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A new publication from the Organisation for Economic Co-operation and Development (OECD) presents the first internationally comparable guidelines for measuring, collecting and using data on subjective well-being.

The guideline recommendations focus on methodological considerations, and conclude that questions remain on the optimal way of measuring subjective well-being.

OECD20 March 2013: A new publication from the Organisation for Economic Co-operation and Development (OECD) presents the first internationally comparable guidelines for measuring, collecting and using data on subjective well-being. The guideline recommendations focus on methodological considerations, and conclude that questions remain on the optimal way of measuring subjective well-being.

The “OECD Guidelines on Measuring Subjective Well-being” are aimed at national statistical officers and other relevant users in designing, collecting and publishing measures of subjective well-being. The publication advises readers on collecting information on people’s evaluations and experiences of life, as well as on collecting “eudaimonic” (happiness) measures of psychological well-being. However, it is explained that subjective well-being encompasses more than just “happiness” and includes “first and foremost measures of how people experience and evaluate their life as a whole.”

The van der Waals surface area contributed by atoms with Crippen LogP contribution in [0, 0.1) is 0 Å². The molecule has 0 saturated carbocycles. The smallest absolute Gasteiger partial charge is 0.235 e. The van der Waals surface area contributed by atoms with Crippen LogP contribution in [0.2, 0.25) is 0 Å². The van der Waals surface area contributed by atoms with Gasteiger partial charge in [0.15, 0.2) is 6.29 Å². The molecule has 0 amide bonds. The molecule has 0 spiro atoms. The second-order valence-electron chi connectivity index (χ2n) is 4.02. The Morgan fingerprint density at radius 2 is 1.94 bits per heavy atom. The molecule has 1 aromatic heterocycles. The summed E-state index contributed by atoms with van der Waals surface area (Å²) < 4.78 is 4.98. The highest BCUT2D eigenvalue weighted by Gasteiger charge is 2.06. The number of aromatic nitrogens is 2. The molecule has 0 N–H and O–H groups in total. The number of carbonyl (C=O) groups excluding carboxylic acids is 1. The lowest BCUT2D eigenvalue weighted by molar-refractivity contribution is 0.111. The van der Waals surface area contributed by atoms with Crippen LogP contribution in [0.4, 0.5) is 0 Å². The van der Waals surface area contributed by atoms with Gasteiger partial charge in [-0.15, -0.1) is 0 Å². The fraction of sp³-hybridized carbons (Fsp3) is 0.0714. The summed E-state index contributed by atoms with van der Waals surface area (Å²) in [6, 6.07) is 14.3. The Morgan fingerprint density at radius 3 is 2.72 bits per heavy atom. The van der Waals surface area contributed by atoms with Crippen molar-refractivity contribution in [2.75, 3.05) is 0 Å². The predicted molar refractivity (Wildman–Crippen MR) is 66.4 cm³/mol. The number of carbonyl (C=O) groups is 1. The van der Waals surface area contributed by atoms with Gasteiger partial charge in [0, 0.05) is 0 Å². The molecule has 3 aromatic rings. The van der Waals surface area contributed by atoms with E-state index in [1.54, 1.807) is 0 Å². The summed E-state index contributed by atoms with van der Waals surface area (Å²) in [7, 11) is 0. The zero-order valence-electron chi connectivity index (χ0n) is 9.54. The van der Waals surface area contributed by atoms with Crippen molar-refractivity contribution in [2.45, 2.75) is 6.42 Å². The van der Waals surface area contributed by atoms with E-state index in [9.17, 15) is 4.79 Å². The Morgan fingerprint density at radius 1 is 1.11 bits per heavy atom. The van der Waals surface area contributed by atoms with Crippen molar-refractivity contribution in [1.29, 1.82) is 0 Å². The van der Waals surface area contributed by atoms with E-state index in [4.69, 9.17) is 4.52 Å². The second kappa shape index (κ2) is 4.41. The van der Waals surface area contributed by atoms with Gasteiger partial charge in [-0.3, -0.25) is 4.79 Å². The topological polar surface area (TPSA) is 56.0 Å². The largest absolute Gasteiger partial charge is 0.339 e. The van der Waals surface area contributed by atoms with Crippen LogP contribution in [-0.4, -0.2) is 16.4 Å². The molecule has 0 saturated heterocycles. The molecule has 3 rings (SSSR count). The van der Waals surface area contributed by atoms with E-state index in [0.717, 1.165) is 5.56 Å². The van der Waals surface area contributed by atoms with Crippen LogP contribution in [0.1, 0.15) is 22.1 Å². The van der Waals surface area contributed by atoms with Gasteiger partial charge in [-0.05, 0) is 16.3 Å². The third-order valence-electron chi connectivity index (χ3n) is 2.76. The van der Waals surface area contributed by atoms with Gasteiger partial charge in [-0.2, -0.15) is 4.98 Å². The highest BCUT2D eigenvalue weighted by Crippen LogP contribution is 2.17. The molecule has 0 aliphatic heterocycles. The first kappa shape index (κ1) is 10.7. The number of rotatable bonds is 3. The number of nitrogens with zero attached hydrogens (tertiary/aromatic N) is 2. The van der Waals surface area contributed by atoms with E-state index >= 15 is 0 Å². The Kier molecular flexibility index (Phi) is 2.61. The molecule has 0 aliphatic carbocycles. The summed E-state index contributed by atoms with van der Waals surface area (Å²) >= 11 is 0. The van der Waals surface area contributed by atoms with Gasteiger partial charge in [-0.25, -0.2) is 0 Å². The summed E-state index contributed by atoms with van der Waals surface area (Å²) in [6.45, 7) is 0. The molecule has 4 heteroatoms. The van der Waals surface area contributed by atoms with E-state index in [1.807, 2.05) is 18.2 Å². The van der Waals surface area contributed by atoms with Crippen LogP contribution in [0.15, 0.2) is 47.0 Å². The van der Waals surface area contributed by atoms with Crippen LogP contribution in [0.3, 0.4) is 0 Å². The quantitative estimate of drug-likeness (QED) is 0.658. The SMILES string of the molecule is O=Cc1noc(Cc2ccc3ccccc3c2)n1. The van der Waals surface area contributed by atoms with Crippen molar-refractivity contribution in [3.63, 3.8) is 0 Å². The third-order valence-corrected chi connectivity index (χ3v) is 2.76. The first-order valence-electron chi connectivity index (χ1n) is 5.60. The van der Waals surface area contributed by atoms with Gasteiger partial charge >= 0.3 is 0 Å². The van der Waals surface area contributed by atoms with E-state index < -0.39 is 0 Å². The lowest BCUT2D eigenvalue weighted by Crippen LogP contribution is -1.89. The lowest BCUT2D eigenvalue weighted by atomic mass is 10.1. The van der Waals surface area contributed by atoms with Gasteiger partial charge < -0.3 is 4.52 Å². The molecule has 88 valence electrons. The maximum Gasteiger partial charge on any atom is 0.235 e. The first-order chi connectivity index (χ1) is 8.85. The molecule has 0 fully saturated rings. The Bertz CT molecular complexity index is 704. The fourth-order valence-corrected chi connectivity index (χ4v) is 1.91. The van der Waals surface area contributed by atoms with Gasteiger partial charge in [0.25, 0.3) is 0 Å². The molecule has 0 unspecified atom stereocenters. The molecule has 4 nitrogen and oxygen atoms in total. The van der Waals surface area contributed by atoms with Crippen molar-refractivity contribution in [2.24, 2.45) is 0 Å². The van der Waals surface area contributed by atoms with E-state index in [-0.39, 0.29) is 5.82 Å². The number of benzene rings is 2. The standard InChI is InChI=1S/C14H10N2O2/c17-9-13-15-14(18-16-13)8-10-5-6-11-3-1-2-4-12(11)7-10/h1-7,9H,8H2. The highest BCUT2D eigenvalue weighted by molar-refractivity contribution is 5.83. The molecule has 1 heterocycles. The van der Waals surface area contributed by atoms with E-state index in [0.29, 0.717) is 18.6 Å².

The publication highlights: the relevance of measuring subjective well-being for monitoring and policy-making; the role of national statistical agencies in fostering the utility of existing measures; best practice approaches; and guidance for reporting. It also includes prototype survey modules on subjective well-being.

The report concludes that questions remain regarding the best way to measure subjective well-being, but that national statistical agencies could provide data that would go a long way to answering these questions.

The Guidelines were produced as part of the OECD Better Life Initiative, a project launched in 2011, with the objective to measure society’s progress across 11 domains of well-being, including jobs, health, housing, civic engagement and the environment. [Publication: OECD Guidelines on Measuring Subjective Well-being] [OECD Press Release]

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